Writerly Roundup – March 2017
Our Writerly Roundup blog series features a curated collection of articles on the craft of writing and the creative life that we don’t want you to miss.
George Saunders: What Writers Really Do When They Write, George Saunders (@George_saunders), The Guardian
I love this essay by George Saunders because he brings clarity to a murky concept. Just because an artist has a plan and executes it doesn’t mean they have produced art. There’s far more to it than that. Yet, how exactly do we end up producing our art?
We often discuss art this way: the artist had something he “wanted to express”, and then he just, you know … expressed it. We buy into some version of the intentional fallacy: the notion that art is about having a clear-cut intention and then confidently executing same. The actual process, in my experience, is much more mysterious and more of a pain in the ass to discuss truthfully.
Saunders goes on to consider revision. Why do we revise, and how? And are we revising so our work “doesn’t suck” or are we revising because we are crafting a relationship with readers, and as our experience with the piece improves, so shall theirs?
We often think that the empathetic function in fiction is accomplished via the writer’s relation to his characters, but it’s also accomplished via the writer’s relation to his reader. You make a rarefied place (rarefied in language, in form; perfected in many inarticulable beauties – the way two scenes abut; a certain formal device that self-escalates; the perfect place at which a chapter cuts off); and then welcome the reader in.
Saunders assures us that our problems on the page become opportunities, and using his own novel, Lincoln in the Bardo, he shows us how we can shift our perspective and make the same realization.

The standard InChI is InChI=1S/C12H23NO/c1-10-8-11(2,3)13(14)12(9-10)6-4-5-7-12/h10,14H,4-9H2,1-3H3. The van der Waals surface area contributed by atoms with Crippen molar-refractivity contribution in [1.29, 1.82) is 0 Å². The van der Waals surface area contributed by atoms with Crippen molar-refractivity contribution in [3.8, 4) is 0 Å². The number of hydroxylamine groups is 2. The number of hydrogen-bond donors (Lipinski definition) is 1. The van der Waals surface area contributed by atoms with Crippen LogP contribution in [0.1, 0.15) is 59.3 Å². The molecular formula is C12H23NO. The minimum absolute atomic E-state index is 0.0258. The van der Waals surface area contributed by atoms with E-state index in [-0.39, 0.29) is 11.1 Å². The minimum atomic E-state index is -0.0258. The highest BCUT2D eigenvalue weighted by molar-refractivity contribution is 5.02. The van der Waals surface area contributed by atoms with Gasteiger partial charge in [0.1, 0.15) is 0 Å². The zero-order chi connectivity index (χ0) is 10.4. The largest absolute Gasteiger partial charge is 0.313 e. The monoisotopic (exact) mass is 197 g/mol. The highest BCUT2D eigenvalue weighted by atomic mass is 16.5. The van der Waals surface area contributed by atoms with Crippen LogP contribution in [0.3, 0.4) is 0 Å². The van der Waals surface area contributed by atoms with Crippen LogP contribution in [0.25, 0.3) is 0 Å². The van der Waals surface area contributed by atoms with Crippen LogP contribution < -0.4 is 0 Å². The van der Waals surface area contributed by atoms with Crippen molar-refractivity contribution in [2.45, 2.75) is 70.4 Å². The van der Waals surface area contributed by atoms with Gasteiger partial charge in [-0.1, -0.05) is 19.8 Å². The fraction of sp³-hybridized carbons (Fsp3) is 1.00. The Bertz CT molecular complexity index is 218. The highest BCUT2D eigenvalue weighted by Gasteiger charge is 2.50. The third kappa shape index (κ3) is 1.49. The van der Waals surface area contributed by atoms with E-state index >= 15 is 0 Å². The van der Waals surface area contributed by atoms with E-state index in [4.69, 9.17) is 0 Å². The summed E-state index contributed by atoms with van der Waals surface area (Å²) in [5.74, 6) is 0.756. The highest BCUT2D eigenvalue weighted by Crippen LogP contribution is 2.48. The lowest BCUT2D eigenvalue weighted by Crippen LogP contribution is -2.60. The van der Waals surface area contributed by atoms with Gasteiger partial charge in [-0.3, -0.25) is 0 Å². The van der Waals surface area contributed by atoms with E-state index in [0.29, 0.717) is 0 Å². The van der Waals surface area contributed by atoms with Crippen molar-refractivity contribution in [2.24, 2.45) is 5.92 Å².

I Have Made Fire! The Role of Readers vs. the Role of Mentors, Sarah Wells, (@sarah_wells), Brevity
I’ve just completed my MFA, so Sarah Wells and I have something in common: we both find ourselves adrift in a sea of unfamiliar freedom, post-graduate school. There are no more critiques, no more track changes, and no more voices telling me that I need stronger transitions. What happens after the rigid schedule of writing and revising, of polishing and practicing melts away and suddenly we have to do it by ourselves?
No one is asking to read my new stuff. I’ve crash landed on the deserted post-MFA island, and my writing is piling up on the shore in soggy FedEx envelopes. I’m not paying anyone to critique my new stuff. I’m standing in the sand having just drafted the most amazing thing anyone will ever read shouting to no one, I HAVE MADE FIRE!!!!
Now, instead of paid mentors, we have other writers. Readers. People like us who need a fresh pair of eyes on their work, and are willing to read your work if you’ll read theirs. These are the people we need when we’re on our own. We are the people they need.
Reader status is not transactional; it is reciprocal. I read your stuff, you read mine. Maybe not today or tomorrow, but back and forth throughout the months of solitary composition, an email here, a Facebook message there, How’s the writing coming?
Whether or not you’ve completed an MFA or are just clicking away on your own, remember how important other readers will be on your journey.
How to Develop Relationships with Other Writers, Debra Eckerling (@WriteOnOnline), Aerogramme Writers’ Studio